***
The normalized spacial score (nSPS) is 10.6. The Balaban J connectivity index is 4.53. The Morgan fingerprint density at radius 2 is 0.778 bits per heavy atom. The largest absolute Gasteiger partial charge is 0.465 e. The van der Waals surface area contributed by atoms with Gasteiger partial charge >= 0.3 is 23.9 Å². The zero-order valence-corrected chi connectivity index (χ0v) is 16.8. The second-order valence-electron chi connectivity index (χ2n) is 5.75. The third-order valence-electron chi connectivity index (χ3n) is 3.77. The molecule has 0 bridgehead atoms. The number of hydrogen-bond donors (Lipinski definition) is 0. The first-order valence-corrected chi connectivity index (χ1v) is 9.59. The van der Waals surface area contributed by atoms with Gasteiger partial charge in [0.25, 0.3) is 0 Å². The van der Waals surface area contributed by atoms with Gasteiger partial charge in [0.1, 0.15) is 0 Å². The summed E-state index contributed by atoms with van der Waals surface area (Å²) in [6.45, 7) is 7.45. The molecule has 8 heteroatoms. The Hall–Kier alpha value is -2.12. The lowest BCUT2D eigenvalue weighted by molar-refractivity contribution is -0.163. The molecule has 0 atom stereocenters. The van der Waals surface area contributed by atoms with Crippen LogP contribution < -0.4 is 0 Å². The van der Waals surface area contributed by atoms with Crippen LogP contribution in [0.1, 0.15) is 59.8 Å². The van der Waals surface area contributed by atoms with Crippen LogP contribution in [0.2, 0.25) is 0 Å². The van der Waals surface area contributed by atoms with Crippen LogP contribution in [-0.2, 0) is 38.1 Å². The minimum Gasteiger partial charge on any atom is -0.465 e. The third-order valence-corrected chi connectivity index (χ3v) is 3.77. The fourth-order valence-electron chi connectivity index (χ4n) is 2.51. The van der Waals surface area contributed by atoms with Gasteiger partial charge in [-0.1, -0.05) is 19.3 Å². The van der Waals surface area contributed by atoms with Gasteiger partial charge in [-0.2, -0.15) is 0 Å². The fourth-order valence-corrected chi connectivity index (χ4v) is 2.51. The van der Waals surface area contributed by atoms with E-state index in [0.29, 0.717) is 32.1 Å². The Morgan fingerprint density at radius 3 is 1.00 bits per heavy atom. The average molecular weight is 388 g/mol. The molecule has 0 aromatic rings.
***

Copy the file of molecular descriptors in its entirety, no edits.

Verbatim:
The normalized spacial score (nSPS) is 10.6. The Balaban J connectivity index is 4.53. The Morgan fingerprint density at radius 2 is 0.778 bits per heavy atom. The largest absolute Gasteiger partial charge is 0.465 e. The van der Waals surface area contributed by atoms with Gasteiger partial charge >= 0.3 is 23.9 Å². The zero-order valence-corrected chi connectivity index (χ0v) is 16.8. The second-order valence-electron chi connectivity index (χ2n) is 5.75. The third-order valence-electron chi connectivity index (χ3n) is 3.77. The molecule has 0 bridgehead atoms. The number of hydrogen-bond donors (Lipinski definition) is 0. The first-order valence-corrected chi connectivity index (χ1v) is 9.59. The van der Waals surface area contributed by atoms with Gasteiger partial charge in [0.25, 0.3) is 0 Å². The van der Waals surface area contributed by atoms with Gasteiger partial charge in [0.1, 0.15) is 0 Å². The summed E-state index contributed by atoms with van der Waals surface area (Å²) in [6.45, 7) is 7.45. The molecule has 8 heteroatoms. The Hall–Kier alpha value is -2.12. The lowest BCUT2D eigenvalue weighted by molar-refractivity contribution is -0.163. The molecule has 0 atom stereocenters. The van der Waals surface area contributed by atoms with Crippen LogP contribution < -0.4 is 0 Å². The van der Waals surface area contributed by atoms with Crippen LogP contribution in [0.1, 0.15) is 59.8 Å². The van der Waals surface area contributed by atoms with Crippen LogP contribution in [0.2, 0.25) is 0 Å². The van der Waals surface area contributed by atoms with Crippen LogP contribution in [-0.2, 0) is 38.1 Å². The minimum Gasteiger partial charge on any atom is -0.465 e. The third-order valence-corrected chi connectivity index (χ3v) is 3.77. The fourth-order valence-electron chi connectivity index (χ4n) is 2.51. The van der Waals surface area contributed by atoms with Gasteiger partial charge in [-0.1, -0.05) is 19.3 Å². The van der Waals surface area contributed by atoms with Gasteiger partial charge in [-0.2, -0.15) is 0 Å². The fourth-order valence-corrected chi connectivity index (χ4v) is 2.51. The van der Waals surface area contributed by atoms with E-state index in [0.29, 0.717) is 32.1 Å². The Morgan fingerprint density at radius 3 is 1.00 bits per heavy atom. The average molecular weight is 388 g/mol. The molecule has 0 aromatic rings.